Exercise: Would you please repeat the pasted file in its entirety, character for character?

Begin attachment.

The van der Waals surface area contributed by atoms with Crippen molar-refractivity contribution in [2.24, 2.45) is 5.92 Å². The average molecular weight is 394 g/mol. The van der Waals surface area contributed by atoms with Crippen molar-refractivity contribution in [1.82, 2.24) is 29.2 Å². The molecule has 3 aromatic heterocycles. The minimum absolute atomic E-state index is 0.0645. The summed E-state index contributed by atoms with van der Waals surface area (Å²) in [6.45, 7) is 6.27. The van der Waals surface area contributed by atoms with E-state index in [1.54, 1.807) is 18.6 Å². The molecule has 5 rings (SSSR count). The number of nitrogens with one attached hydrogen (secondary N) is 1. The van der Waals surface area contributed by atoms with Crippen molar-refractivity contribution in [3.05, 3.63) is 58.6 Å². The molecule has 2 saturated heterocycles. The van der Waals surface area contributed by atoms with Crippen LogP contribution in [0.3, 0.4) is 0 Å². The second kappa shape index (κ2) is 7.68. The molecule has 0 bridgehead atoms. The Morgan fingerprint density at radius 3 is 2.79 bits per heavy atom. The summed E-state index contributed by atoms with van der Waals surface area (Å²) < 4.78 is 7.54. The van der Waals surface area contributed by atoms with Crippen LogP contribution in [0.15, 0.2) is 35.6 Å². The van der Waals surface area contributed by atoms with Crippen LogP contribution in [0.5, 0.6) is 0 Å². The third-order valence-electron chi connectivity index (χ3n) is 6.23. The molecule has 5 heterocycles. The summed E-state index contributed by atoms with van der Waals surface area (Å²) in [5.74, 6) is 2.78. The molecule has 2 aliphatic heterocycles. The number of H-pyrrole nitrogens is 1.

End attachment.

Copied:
The van der Waals surface area contributed by atoms with Crippen molar-refractivity contribution in [2.24, 2.45) is 5.92 Å². The average molecular weight is 394 g/mol. The van der Waals surface area contributed by atoms with Crippen molar-refractivity contribution in [1.82, 2.24) is 29.2 Å². The molecule has 3 aromatic heterocycles. The minimum absolute atomic E-state index is 0.0645. The summed E-state index contributed by atoms with van der Waals surface area (Å²) in [6.45, 7) is 6.27. The van der Waals surface area contributed by atoms with E-state index in [1.54, 1.807) is 18.6 Å². The molecule has 5 rings (SSSR count). The number of nitrogens with one attached hydrogen (secondary N) is 1. The van der Waals surface area contributed by atoms with Crippen molar-refractivity contribution in [3.05, 3.63) is 58.6 Å². The molecule has 2 saturated heterocycles. The van der Waals surface area contributed by atoms with Crippen LogP contribution in [0.3, 0.4) is 0 Å². The second kappa shape index (κ2) is 7.68. The molecule has 0 bridgehead atoms. The Morgan fingerprint density at radius 3 is 2.79 bits per heavy atom. The summed E-state index contributed by atoms with van der Waals surface area (Å²) < 4.78 is 7.54. The van der Waals surface area contributed by atoms with Crippen LogP contribution in [0.15, 0.2) is 35.6 Å². The van der Waals surface area contributed by atoms with Crippen LogP contribution in [0.5, 0.6) is 0 Å². The third-order valence-electron chi connectivity index (χ3n) is 6.23. The molecule has 5 heterocycles. The summed E-state index contributed by atoms with van der Waals surface area (Å²) in [5.74, 6) is 2.78. The molecule has 2 aliphatic heterocycles. The number of H-pyrrole nitrogens is 1.